Penguins were quite different than what we see today. The species went through a critical evolution process to adjust to the ever-changing environment. Researchers found key evidence from the penguin fossils which might bridge the missing link in the evolution of the species.
Researchers discovered partial skeletons of five penguins from the Chatham Islands from 2006 to 2011. Scientists claim that the discovered species, Kupoupou Stilwell, is the oldest living penguin on the earth. The sizes of the species were similar to the modern penguins, scientists revealed. Scientists claim that the species existed around 60 to 62.5 million years ago- a contemporary of Dianasore, as they got extinct in around 66 million years ago.
Jacob Blokland, the author of the study, revealed that these penguins were having a height of 3.6 feet approximately. The species had shorter legs, in comparison to the other discovered fossils. As a result, scientists believe that these penguins primarily stayed in water bodies, similar to the modern species. Like penguins these days, they were also very good at underwater.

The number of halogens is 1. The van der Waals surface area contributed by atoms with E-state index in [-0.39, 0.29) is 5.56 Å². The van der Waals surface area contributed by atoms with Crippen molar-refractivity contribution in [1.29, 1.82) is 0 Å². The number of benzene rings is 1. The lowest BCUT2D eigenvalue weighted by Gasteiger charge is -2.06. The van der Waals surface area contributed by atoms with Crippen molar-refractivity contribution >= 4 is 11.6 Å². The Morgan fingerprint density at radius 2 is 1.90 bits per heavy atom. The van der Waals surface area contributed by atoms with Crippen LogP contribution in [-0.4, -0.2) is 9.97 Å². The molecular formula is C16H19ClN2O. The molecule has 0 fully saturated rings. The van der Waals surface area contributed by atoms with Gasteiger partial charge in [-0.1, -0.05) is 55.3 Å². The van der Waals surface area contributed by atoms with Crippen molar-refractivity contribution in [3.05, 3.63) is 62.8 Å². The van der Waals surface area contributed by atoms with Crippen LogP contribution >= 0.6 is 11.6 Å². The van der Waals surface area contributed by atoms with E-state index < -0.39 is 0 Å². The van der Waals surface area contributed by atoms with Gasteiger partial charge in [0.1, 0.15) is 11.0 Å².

Researchers claimed that the evolution process of penguin speeds up after the extinction of dinosaurs. They also revealed that the penguin was a part of petrels or albatross class, but later they diverged from the original class. Today, scientists believe that the penguin species lost their ability to fly and started swimming within a very short period. The time of such dramatic evolution matches the extinction period of dinosaurs 66 million years ago.
Researchers are hoping to find the fossil of the species from the Cretaceous period. The lead author of the study revealed that the detailed analysis of the evolution process of penguin only become possible if they analyze the fossil from the Cretaceous period. The recent discoveries suggest that once upon a time, New Zealand was the hub for the species.